Authors’ original submitted files for images

Rights and permissions

Open Access  This article is licensed under a Creative Commons Attribution 4.0 International License, which permits use, sharing, adaptation, distribution and reproduction in any medium or format, as long as you give appropriate credit to the original author(s) and the source, provide a link to the Creative Commons licence, and indicate if changes were made.

The images or other third party material in this article are included in the article’s Creative Commons licence, unless indicated otherwise in a credit line to the material. If material is not included in the article’s Creative Commons licence and your intended use is not permitted by statutory regulation or exceeds the permitted use, you will need to obtain permission directly from the copyright holder.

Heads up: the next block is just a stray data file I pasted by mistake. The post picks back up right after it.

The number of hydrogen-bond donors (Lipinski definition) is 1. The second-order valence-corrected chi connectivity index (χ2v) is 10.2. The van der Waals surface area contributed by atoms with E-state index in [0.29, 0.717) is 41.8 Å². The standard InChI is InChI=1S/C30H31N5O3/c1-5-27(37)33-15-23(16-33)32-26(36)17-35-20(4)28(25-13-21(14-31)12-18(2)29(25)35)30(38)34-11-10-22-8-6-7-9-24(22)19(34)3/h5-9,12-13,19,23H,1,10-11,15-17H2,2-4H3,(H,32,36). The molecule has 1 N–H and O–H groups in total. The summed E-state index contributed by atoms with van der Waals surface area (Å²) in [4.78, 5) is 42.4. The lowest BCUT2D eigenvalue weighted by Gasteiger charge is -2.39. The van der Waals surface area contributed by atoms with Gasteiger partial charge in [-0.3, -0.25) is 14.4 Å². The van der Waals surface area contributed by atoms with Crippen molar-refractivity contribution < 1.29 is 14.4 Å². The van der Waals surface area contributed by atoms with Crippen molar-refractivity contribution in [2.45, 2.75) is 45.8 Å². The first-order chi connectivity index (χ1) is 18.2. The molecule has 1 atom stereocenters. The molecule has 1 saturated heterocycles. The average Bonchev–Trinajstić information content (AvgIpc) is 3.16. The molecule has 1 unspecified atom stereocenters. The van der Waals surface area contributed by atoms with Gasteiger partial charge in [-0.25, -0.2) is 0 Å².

To view a copy of this licence, visit

Reprints and permissions

About this article

Check for updates. Verify currency and authenticity via CrossMark

Cite this article

Madala, N.E., Piater, L.A., Steenkamp, P.A. et al. Multivariate statistical models of metabolomic data reveals different metabolite distribution patterns in isonitrosoacetophenone-elicited Nicotiana tabacum and Sorghum bicolor cells. SpringerPlus 3, 254 (2014).

Download citation

  • Received:

  • Accepted:

  • Published:

  • DOI: